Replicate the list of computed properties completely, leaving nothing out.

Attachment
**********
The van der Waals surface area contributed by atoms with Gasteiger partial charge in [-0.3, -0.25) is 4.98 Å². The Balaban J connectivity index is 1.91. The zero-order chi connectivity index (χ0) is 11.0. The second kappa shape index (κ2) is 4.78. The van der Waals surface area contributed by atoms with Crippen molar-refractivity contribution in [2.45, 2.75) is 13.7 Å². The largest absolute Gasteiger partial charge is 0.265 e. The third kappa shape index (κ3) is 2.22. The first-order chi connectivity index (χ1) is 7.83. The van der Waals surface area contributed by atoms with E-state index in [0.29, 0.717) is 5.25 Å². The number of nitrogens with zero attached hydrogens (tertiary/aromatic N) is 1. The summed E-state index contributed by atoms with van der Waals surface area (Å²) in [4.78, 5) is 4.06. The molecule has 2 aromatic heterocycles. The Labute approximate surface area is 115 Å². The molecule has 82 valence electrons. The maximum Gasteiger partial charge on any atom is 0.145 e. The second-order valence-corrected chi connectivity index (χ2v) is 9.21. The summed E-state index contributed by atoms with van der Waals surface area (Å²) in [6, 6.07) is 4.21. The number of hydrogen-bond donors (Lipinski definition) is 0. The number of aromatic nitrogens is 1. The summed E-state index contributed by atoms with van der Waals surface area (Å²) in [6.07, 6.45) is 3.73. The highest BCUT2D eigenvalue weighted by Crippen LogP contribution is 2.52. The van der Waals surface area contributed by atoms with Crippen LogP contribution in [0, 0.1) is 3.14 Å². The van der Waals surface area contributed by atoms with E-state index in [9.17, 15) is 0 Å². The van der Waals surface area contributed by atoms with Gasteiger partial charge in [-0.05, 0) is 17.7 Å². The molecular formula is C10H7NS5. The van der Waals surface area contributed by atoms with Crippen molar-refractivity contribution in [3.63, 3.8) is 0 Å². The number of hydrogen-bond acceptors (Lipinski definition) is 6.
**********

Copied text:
The van der Waals surface area contributed by atoms with Gasteiger partial charge in [-0.3, -0.25) is 4.98 Å². The Balaban J connectivity index is 1.91. The zero-order chi connectivity index (χ0) is 11.0. The second kappa shape index (κ2) is 4.78. The van der Waals surface area contributed by atoms with Crippen molar-refractivity contribution in [2.45, 2.75) is 13.7 Å². The largest absolute Gasteiger partial charge is 0.265 e. The third kappa shape index (κ3) is 2.22. The first-order chi connectivity index (χ1) is 7.83. The van der Waals surface area contributed by atoms with E-state index in [0.29, 0.717) is 5.25 Å². The number of nitrogens with zero attached hydrogens (tertiary/aromatic N) is 1. The summed E-state index contributed by atoms with van der Waals surface area (Å²) in [4.78, 5) is 4.06. The molecule has 2 aromatic heterocycles. The Labute approximate surface area is 115 Å². The molecule has 82 valence electrons. The maximum Gasteiger partial charge on any atom is 0.145 e. The second-order valence-corrected chi connectivity index (χ2v) is 9.21. The summed E-state index contributed by atoms with van der Waals surface area (Å²) in [6, 6.07) is 4.21. The number of hydrogen-bond donors (Lipinski definition) is 0. The number of aromatic nitrogens is 1. The summed E-state index contributed by atoms with van der Waals surface area (Å²) in [6.07, 6.45) is 3.73. The highest BCUT2D eigenvalue weighted by Crippen LogP contribution is 2.52. The van der Waals surface area contributed by atoms with Crippen LogP contribution in [0, 0.1) is 3.14 Å². The van der Waals surface area contributed by atoms with E-state index in [9.17, 15) is 0 Å². The van der Waals surface area contributed by atoms with Gasteiger partial charge in [-0.05, 0) is 17.7 Å². The molecular formula is C10H7NS5. The van der Waals surface area contributed by atoms with Crippen molar-refractivity contribution in [3.63, 3.8) is 0 Å². The number of hydrogen-bond acceptors (Lipinski definition) is 6.